Seasonal Affective Disorder: 5 Ways to Tackle It

It’s no secret that when the temperatures drop and the sun starts to hide, many of us notice our moods turn gloomy as well. However, if you notice the winter and cold weather brings with it a deep depression year after year, you may be dealing with seasonal affective disorder (SAD), like millions of other Americans.

Seasonal Affective Disorder
Feeling Depressed

SAD is a form of depression which usually comes around during the colder winter months and is accompanied by symptoms like increased appetite, impaired concentration, weight gain, general social withdrawal, moodiness, and fatigue and low energy levels. While many people brush it off as general moodiness, or “the winter blues,” SAD is a clinical form of depression which is closely linked to an individual’s hormonal levels and overall exposure to natural light. SAD is more prevalent in parts of the world that endure long and cold winters. The disorder also affects both men and women, but is generally more common in women.

 How to Prevent SAD

Since the symptoms of SAD are closely linked to other forms of depression, it’s best to visit a doctor and get a proper diagnosis.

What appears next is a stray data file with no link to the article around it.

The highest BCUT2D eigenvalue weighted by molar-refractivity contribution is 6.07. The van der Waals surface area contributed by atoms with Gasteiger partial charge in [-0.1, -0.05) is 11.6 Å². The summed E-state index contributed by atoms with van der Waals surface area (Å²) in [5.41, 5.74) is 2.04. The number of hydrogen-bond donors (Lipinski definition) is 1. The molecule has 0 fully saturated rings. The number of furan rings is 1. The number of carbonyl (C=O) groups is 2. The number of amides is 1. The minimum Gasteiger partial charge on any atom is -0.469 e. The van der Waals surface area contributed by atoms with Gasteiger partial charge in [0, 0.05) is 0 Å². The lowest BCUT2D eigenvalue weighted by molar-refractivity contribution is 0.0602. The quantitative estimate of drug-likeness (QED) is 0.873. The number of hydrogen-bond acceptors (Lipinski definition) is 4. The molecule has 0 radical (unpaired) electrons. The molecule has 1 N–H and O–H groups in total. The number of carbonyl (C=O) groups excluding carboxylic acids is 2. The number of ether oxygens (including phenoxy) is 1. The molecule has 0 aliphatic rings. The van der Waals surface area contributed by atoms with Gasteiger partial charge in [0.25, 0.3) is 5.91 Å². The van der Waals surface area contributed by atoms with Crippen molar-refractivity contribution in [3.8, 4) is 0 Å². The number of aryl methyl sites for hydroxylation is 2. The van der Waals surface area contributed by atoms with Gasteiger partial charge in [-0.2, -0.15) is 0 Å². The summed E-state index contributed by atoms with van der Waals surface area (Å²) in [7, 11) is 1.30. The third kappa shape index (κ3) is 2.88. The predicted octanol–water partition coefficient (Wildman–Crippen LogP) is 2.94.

There are a number of things you can do on your own to combat the effects of SAD. Here are the top five:

1. Make time to exercise

Time spent exercising can significantly decrease the intensity of SAD symptoms. Try to get 30 minutes of exercise each day. Walking, hiking, and yoga all count as forms of exercise that can be done in the winter months. Whatever the weather, make time to move your body and you will notice a difference.

2. Expose yourself to light

Physicians commonly prescribe light therapy. However, a regular light won’t do the trick. Special light therapy boxes come with a wide range of brightness levels and types of lights, depending on the prescription. Consult your physician before buying to ensure that you buy the right one for your symptoms.

3. Talk to someone

Talking to a trusted friend or loved one can help ease your symptoms. For more effective results, combine both light and talk therapy. One study found cognitive behavioral therapy was just as effective as light therapy in treating SAD. A combination of talk therapy and light therapy together was also found to be effective.

5. Fill up on complex carbs

Complex carbohydrates can help regulate the serotonin levels that regulate mood. However, be mindful of those carbs and focus on quality, slow-burning carbs that come from a bowl of oatmeal, whole grain rice, or quinoa.

The Final Word

Although many of us feel best when it’s sunny and bright, it’s important not to accept SAD as an inevitable part of life. Taking steps to reduce your symptoms will help you enjoy the winter season and feel your best!

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